With the help of friends I sought out help and was able to break the cycle I was in. To be in recovery is a very delicate thing, you are taught this in the initial stages of treatment. You learn early on that regression happens and no two set backs are alike. I fought hard in college to stay at a healthy weight and keep my destructive ways in check. Eventually I was able to turn things around and after a few years found myself graduated with a BA in Psychology, a full time job, married, and pregnant! Being pregnant was a whole new set issues and the fear of the unknown shook me to my core. I battled daily to fuel my body and take care of my child, but hold the demons back in my head. I dreaded going to the doctor and having to get on the scale. I tried to smile through the appointments and take the number in stride, but it was difficult to not freak out each time. After my son was born the weight gain triggered a reaction in me that was near impossible to control. I spiraled out of control and dropped to 107 pounds. It took seeing myself in pictures to realize I needed help. I began seeing a therapist to work on finding a new normal as a mom and wife. At 25 I saw myself not as a survivor of my eating disorder or in recovery…I saw myself as a failure. The memory of my first cross-country meet had long since faded, as well as the amazing feeling of freedom that running and competing brought.
In 2007 at the age of 28 I was on shaky ground, but found more stability in my recovery than I did at 25. I was facing a new set of challenges as a divorced, single mom. My turning point was returning to running and I began to train for my first marathon (Cellcom Green Bay). I will be honest, I tried to limit my caloric intake in the beginning but quickly found that as my miles increased I could not maintain without food. I slowly began to look at food differently. I “needed” food in a way that I never did before. As I grew stronger in my running journey I also grew more confident in my own skin. My relationship with food will always be a challenging one, but I was on the winning end of the battle. The script in my head at times quiets and those days are easier than others. Sometimes the calm lasts for years, sometimes the storm of craziness comes in like a tornado and pulls at the foundation of my life. I have found consistency with running and it has helped me to keep my eating disorder in check.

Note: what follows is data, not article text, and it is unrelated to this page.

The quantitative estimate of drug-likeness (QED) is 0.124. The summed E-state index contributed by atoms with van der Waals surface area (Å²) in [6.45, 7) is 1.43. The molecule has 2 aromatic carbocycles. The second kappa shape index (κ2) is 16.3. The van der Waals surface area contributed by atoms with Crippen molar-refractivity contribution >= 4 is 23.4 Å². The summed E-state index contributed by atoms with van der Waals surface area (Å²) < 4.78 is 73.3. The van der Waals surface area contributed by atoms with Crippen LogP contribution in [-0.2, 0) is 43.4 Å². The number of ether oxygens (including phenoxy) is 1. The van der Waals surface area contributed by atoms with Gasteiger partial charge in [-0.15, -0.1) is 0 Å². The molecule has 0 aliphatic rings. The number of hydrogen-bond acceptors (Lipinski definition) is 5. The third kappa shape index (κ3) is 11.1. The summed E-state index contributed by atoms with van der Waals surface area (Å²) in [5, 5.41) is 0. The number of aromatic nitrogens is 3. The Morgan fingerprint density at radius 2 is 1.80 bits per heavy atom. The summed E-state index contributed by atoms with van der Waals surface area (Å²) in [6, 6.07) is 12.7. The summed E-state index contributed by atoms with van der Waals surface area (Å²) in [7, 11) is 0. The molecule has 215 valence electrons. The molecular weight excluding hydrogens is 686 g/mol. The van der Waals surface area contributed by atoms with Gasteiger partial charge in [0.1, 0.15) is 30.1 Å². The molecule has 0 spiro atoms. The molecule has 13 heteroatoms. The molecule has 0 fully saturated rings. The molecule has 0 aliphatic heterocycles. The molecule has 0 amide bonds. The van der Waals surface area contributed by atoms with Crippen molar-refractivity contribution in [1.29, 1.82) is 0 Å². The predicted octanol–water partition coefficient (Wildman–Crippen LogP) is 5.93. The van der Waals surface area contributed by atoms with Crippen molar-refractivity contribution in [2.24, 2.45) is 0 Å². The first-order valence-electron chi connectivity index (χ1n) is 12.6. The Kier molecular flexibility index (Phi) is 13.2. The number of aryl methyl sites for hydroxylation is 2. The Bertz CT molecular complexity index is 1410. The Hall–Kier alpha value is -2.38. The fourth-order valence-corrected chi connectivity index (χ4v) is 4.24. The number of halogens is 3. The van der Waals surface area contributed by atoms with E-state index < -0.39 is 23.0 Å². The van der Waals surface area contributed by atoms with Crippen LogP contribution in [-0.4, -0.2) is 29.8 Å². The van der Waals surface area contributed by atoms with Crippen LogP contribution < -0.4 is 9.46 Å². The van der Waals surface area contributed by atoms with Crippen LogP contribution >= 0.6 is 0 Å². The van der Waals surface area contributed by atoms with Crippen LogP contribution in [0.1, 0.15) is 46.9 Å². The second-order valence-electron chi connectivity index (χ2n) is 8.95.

A lot has changed since my first marathon. I met the love of my life in 2008, we will celebrate our 10 year wedding anniversary in July and built a beautiful family together. Through the ups and downs over the past 11 years, running has been my anchor.
When I crossed the finish line of the Cellcom Marathon in 2007 I said “never again”…well, never again turned into 24 full marathons and 14 ultra marathons with many more on the horizon in 2018 including Cellcom this May. The rush of stepping up to the start line is one I cherish. I still get nervous – every single time! Being able to complete a race is not a given. There are many things that can and will go wrong, but I’ve learned through my running adventures to embrace the hard times and problem solve through them. The freedom that I feel while I race is worth all the work I put into my training. Each race is a chance to learn something new about myself. Brick by brick – step by step…I’ve built a life I am proud of and I owe that large in part to the sport of running.
I often get asked “why” I run. (Usually followed up with “you are crazy”.) The simple answer is “because I can”. I don’t take that for granted. I may not be able to run forever so I am going to enjoy the ride as long as I can. The Cellcom Green Bay Marathon hashtags sums up my running story perfectly…IT’S PERSONAL! I am inspired by the incredible people I have met and cannot wait to see where this training cycle will take me.
#BeKind #BeHappy #BeActive
2018 Tundra Trailblazer Ali